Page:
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Dog Creek Reservoir

Bioaide Tyus Lourenzo waits for Idaho Department of Fish and Game co-workers to launch a fish-survey boat June 8 on Dog Creek Reservoir.

Here’s a hot tip for anglers: Idaho Department of Fish and Game last week transplanted close to 200 catfish — averaging 2 or 3 pounds — into Dog Creek Reservoir north of Gooding.

It’s a fishery that Fish and Game is trying to develop, so Dog Creek gets a catfish transplant every year. For the second year, regional fishery manager Doug Megargle said, the agency trap netted the catfish in the Milner stretch of the Snake River.

For perhaps three years before that, Fish and Game got its catfish for Dog Creek Reservoir by electrofishing in the Snake farther away, on the west side of the state. And before that, it purchased the catfish commercially — in bigger numbers but smaller sizes, about 3,000 fish averaging a third- or half-pound.

Megargle described it as a long process of trying to figure out how to cost-effectively generate a catfish fishery in the reservoir. The switch to fewer but larger fish was intended to increase angler satisfaction.

But Fish and Game has no harvest limit on catfish at Dog Creek. And some anglers, he said, have suggested a bag limit so nobody takes more than their share of a few hundred transplanted fish.

Fishing access

Also last week, Fish and Game finished enhancements at Mormon Reservoir south of Fairfield. A new bathroom has ADA access, new docks replaced ones that were found broken up and adrift, and the parking area was leveled and graveled.

In late July, after weeks of delays, Fish and Game and the U.S. Fish and Wildlife Service finished rebuilding the handicapped-accessible fishing pier at Oster Pond 1 in the Hagerman Wildlife Management Area. The pier was particularly popular but badly dilapidated, and workers encountered more damage than expected.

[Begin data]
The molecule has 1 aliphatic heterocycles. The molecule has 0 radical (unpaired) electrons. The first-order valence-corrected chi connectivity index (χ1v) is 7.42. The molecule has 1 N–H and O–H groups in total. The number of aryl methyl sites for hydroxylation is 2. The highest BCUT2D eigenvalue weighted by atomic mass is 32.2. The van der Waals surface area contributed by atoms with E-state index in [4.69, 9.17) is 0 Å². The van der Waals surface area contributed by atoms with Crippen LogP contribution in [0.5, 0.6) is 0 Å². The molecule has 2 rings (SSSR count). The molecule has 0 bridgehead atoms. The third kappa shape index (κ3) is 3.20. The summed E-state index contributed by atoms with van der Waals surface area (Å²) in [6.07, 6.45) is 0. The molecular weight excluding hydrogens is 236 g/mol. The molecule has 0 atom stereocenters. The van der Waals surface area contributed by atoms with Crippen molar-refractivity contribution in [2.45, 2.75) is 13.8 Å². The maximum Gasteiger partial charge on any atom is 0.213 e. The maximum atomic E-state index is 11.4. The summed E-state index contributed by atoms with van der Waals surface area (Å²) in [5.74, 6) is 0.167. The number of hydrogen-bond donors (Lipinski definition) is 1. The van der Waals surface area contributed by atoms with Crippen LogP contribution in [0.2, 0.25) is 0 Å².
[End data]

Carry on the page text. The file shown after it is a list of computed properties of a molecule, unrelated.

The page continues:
Apparently it was worth the wait. Megargle last week said anglers have been happy with the rebuilt pier.

Next up is a boat ramp repair project at Fish and Game’s Lava Point access on Magic Reservoir. Waves undercut the concrete boat ramp, washing out its support, and the agency wants to restore and perhaps lengthen the ramp.

That’s tentatively scheduled for late fall or early winter, but Megargle is still trying to figure out whether the work can go ahead this year.

The problem? At this time a year ago, Magic Reservoir had an “extreme minimum pool,” and only in its canyon reach. This year, Lava Point’s high-water boat ramp is still underwater.

“We’re still at high-water conditions at Magic Reservoir,” he said. “But I’m not complaining.”

Socks to adore

They’re marketed for hunters, but I’ve been happily wearing these socks for outdoor adventures all summer.

Smartwool launched its PhD Hunt sock line last winter at a hunting and firearms tradeshow, promising “exceptional moisture management, breathability, warmth when wet and no-stink properties.”

I got my hands on an attractive pair in 62 percent merino wool. They don’t chafe around the ankle, and the cushioning is sculpted — lots over the Achilles tendon, none in the ankle’s flex zone. Absolutely lovely.

Really, I don’t know why hunters should have all the good socks.

Virginia Hutchins is enterprise editor of the Times-News and; reach her at or 208-735-3242.


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